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Loren Collingwood 80x108nazita-lajevardi-80x108kassra-oskooii-80x108Donald Trump’s executive order preventing the entry of refugees and those from seven Muslim-majority countries has sparked protests across the country and the world. But have those protests had an effect on public opinion? Loren Collingwood, Nazita Lajevardi, and Kassra Oskooii present preliminary findings from a survey conducted before and after President Trump’s executive order. They find that after the ban, 25 percent more Democrats and an additional 15 percent of Republicans became opposed to it. In addition, one in five of all respondents stated that the protests had an impact on their views towards immigration policy.

On Friday, January 27th, President Donald Trump signed executive order 13769, “Protecting the Nation From Foreign Terrorist Entry Into the United States.” The order made changes to immigration policies and procedures and banned for 90 days the entry into the United States of individuals from seven predominantly Muslim countries.

The ban set off a fury of protests across US cities and airports. Thousands of Americans from coast to coast chanted slogans such as “No hate, no fear, refugees are welcome here.” While the ban raises several important Constitutional questions that are making their way through the nation’s courts, two public opinion questions have emerged: 1) Did the ban, and ensuing controversy shift public opinion, and if so amongst whom? 2) Did the demonstrations specifically shift public opinion against the ban?

Anticipating the executive order, we fielded a two-wave panel survey of 423 respondents between January 24-27th but before the president announced the executive order. We then fielded a second wave to 245 of the same respondents between February 2nd and 8th to assess individual-level change on support or opposition to the policy. While our data are not a representative probability sample, the shifts across a similar time period mirrors shifts seen in representative polling conducted by well-known polling outfits.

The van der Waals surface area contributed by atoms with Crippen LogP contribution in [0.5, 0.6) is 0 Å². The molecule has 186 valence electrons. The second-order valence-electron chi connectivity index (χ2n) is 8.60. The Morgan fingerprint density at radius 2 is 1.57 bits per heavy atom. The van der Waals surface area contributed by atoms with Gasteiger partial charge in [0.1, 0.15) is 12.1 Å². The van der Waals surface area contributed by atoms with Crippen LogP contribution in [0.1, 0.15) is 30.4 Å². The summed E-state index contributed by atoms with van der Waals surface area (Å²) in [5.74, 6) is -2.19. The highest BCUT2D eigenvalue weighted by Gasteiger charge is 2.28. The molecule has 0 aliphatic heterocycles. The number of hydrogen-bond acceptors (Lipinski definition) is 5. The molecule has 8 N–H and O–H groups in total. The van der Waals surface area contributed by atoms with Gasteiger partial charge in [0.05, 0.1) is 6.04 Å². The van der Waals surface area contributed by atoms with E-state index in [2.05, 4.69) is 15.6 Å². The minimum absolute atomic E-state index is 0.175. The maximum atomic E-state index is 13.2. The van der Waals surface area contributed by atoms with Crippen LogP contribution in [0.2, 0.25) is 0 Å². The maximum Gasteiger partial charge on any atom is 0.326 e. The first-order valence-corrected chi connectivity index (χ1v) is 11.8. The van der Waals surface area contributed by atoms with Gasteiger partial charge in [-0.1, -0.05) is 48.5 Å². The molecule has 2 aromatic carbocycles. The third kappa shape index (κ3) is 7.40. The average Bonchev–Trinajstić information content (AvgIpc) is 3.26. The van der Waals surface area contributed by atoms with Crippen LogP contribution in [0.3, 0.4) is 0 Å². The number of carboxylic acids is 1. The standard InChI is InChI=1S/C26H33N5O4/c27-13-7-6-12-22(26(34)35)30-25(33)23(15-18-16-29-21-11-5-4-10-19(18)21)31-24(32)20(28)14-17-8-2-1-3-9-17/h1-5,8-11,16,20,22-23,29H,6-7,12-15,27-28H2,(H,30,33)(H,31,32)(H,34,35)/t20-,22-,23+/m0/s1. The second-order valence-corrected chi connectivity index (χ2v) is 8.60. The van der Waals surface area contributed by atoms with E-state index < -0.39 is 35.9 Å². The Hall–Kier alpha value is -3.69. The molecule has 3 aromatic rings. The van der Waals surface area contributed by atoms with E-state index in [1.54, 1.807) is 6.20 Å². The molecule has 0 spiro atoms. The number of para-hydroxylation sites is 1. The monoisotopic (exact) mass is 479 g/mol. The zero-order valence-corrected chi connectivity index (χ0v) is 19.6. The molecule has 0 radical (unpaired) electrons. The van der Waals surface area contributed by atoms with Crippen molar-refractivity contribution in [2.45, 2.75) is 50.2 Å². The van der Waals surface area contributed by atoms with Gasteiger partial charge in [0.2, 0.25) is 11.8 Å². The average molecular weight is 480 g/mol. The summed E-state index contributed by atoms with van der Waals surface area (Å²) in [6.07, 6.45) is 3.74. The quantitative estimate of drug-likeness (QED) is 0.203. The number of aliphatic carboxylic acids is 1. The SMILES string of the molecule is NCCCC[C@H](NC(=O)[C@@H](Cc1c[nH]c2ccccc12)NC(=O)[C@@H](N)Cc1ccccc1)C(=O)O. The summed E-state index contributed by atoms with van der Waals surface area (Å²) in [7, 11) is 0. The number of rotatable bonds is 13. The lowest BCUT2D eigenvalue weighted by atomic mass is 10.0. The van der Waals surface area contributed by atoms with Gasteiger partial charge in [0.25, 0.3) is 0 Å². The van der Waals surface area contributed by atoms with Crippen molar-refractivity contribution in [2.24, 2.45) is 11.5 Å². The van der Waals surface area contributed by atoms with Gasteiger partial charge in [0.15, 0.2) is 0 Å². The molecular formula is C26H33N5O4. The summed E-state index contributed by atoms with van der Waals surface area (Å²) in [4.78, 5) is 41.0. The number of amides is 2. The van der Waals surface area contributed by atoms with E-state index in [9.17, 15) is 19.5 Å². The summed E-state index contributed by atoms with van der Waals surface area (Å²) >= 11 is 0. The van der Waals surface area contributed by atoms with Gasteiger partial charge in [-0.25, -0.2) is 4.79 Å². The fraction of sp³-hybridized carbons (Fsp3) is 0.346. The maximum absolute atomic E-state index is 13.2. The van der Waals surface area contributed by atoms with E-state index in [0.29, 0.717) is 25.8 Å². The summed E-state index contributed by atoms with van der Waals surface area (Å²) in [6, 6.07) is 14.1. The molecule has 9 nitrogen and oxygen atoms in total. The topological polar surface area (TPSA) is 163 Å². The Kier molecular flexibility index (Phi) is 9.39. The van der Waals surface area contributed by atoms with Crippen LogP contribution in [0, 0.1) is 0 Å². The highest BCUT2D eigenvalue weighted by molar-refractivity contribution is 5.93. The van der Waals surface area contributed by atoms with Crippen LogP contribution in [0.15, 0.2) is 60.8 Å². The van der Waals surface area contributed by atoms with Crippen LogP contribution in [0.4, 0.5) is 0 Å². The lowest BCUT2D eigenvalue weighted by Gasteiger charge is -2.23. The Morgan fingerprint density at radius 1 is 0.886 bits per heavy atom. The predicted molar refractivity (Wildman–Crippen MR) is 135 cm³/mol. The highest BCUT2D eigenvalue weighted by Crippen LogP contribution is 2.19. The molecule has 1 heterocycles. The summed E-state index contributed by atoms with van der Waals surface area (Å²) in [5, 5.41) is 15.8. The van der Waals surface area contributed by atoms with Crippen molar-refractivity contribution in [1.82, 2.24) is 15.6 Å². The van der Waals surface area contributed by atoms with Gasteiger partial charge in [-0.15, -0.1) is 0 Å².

Our survey asked several questions about President Trump’s recent activity, including the following question: “President Trump’s executive order restricting immigration from Syria, Iran, Iraq, Libya, Yemen, Somalia, and Sudan – do you strongly agree, somewhat agree, neutral, somewhat oppose, or strongly oppose this order?”

Who Shifted Against the Ban? A Story of Partisanship

The protests and ensuing media attention of the events unfolding at the airports across the country seem to have shifted public opinion. Among respondents who took both surveys, 33 percent shifted against the ban, 55 percent maintained their opinion, and 13 percent became more supportive of the ban. Overall then, opinion shifted about 20 percentage points net against the ban between the first and second surveys. The relatively small sample size means that we cannot look at many subgroup opinions with great statistical confidence, but clear findings emerge by party, which warrant discussion.

Given the state of polarization in American politics, and the mobilization of Democrats and liberals against the ban, we anticipated the strongest shift in opposition would come from Democrats as they shifted in line with elite cues, followed by Independents, with less movement among Republicans. In the pre-executive order wave, about 50 percent of our Democratic respondents were strongly opposed to the ban (see Figure 1). However, after the weekend, an additional 24 percent of Democrats shifted in opposition (now 74 percent strongly opposed, see Figure 2). This represents a tremendous individual- level shift in opposition, almost unprecedented in a 7-day period.

Figure 1 – Public opinion by party before executive order banning immigrants from seven countries

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Figure 2 – Public opinion by party after executive order banning immigrants from seven countries – same respondents